Calico Light Weapons System: Roller Delay and Helical Drums

The Calico family of firearms was developed in the late 1980s, and put on the market just in time to be squashed by the 1994 Omnibus Crime Act. The heart of the Calico system was a design for a double-stack helical magazine, which was made in 50- and 100-round versions in both ,22 rimfire and 9mm Parabellum. Both pistols and rifles were made in both calibers, and I am looking at the 9mm type today. Where the ,22s were simple blowback, the 9mm Calicos used the roller delayed blowbacks system developed by H&K. The company was hoping for military or law enforcement, but suffered from a poor reputation for reliability and never got a significant military contract. They also pursued civilian sales, but manufacture of magazines holding more than 10 rounds was prohibited in 1994. Without its large magazine, there was really no reason to choose Calico, and the company basically went into a coma until the ban expired in 2004. It was sold in 2006 and still appears to exist, although I suspect they are simply working from old stocks of guns and parts.

(Disclaimer: both of these Calicos were purchased by me on the secondary market; the Calico company has no connection to this video)

30 Comments

  1. A Californian on the late Weaponeer.net was working on an AR upper using these mags – when the grandfathered mag ban hit he moved his workshop to AZ.

  2. Questionable mag and bulky, garish plastic aside, I love the elegant compactness of the bolt group (other end of the spectrum from the tall and complex HK setup requiring a complex receiver as well). I’d love to see a manufacturer follow this to its logical conclusion with a receiver / form factor of comparable simplicity.

  3. I’ve been wondering when Ian would get around coveringq these!

    Some really cool weapons from a company that wasn’t afraid of trying something new and original instead of making yet another 1911/AR15 clone.

    Crazy that they start at around 1000$ today.

    A couple of Calico’s bought back in the day would have been a surprisingly good investment!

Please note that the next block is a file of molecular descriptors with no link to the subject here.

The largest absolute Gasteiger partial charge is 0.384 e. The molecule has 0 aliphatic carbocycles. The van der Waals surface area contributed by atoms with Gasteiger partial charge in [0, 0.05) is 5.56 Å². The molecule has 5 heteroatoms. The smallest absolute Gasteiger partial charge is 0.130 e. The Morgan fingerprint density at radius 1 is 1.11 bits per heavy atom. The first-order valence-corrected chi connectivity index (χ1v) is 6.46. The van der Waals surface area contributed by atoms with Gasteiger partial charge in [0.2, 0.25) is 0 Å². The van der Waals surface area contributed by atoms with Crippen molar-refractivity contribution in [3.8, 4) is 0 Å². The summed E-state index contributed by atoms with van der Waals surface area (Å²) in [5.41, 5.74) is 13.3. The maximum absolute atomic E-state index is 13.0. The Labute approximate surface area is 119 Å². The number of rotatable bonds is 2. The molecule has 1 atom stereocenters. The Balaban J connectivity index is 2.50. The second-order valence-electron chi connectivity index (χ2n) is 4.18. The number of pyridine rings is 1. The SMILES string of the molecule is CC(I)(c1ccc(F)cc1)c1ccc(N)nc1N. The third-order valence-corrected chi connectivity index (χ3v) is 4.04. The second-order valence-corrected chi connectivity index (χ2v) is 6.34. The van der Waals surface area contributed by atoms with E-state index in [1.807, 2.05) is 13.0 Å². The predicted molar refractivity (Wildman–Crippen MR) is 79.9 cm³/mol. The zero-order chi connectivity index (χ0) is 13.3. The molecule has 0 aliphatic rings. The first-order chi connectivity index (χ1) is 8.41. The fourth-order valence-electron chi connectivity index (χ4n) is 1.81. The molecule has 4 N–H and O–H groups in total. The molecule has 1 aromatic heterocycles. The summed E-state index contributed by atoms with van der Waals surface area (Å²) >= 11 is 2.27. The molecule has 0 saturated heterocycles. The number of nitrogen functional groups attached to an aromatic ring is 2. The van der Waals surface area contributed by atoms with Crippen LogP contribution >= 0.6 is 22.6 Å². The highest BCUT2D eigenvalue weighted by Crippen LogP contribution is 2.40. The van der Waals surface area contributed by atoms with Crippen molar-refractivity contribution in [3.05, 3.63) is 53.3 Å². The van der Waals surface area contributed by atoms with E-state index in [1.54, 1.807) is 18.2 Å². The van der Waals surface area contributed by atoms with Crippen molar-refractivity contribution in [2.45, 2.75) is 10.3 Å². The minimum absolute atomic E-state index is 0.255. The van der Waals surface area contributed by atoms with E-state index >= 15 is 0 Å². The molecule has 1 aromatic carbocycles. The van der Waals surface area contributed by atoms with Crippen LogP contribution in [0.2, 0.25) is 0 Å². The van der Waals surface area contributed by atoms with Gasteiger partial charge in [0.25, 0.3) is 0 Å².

4. I called them up a couple of years ago just to see if they still existed. The person who answered the phone sounded rather distracted, but shortly said Yes! I had hopes for them back in the day. For mechanical reasons related to the proportionate length of the cartridges ( I never fully understood as I am mathematically challenged) they were never able to successfully adapt to other chambering, so just .22 and 9mm would work well with the magazine design.

  5. A friend of mine was the owner of a Calico carbine long ago (w/collapsible stock, if memory serves, and two magazines, of 50 and 100 rounds). I remember him saying the gun was fun to shoot but plagued by reliability issues. He was and is a competent shooter who knows how to properly clean and maintain his guns. Also remember something about the helical mag main spring requiring (very) careful handling and a specific procedure for winding: you had to be very precise in the number of times you wound it up. Otherwise, feed issues would be more or less inevitable.

  6. Helical mags, like drum mags, seem to be headaches no matter what. That big spring appears to be the source of the trouble. Perhaps a weapon-powered rather than a spring-powered system would work better — if (big if) sufficient force could be obtained from, say, the motion of the bolt/carrier.

    The above is an example of my favorite hobby: thinking up work for other people to do.

    • Right. I’d say helical mags are even finicker than drum mags.
      I also just remembered another, albeit minor, complaint from my friend regarding the Calico he owned back in the 90s: the plastic used on his specific gun wasn’t great either. He sold it without too many regrets a few years afterwards.

    • A similar issue occurs with the pan magazine. The Lewis Gun had a pan that was indexed by the bolt. In contrast, the Vickers K had a pan magazine with an internally sprung follower. Both had problems with lateral space. But that aside, helical magazines are more difficult to craft than pan magazines. I could be wrong.

  7. @Ed @R. Aballe

    Helical magazines are an engineering issue for sure, but so were regular and double stack SMG magazines back in the day.

    The advantage they offer in terms of rounds carried and space vs drum mags (and some regular mags) is significant.

    They seem to have become more popular the last decade or two. The Russian use them in the Bison, the Chinese use them in their Chong Feng (?) SMG. And North Korea uses a helical magazine in their Type 88 assault rifle.

    Wonder if they’ve solved some of the issues with helical magazines. Especially the Type 88 seems to be issued quite widely.

    • My wild guess is no, and these examples are more of a curiosity.
      Interesting that not one of these korean mags ended in the west, or at least china, for analysis if they work at all.

  8. @Storm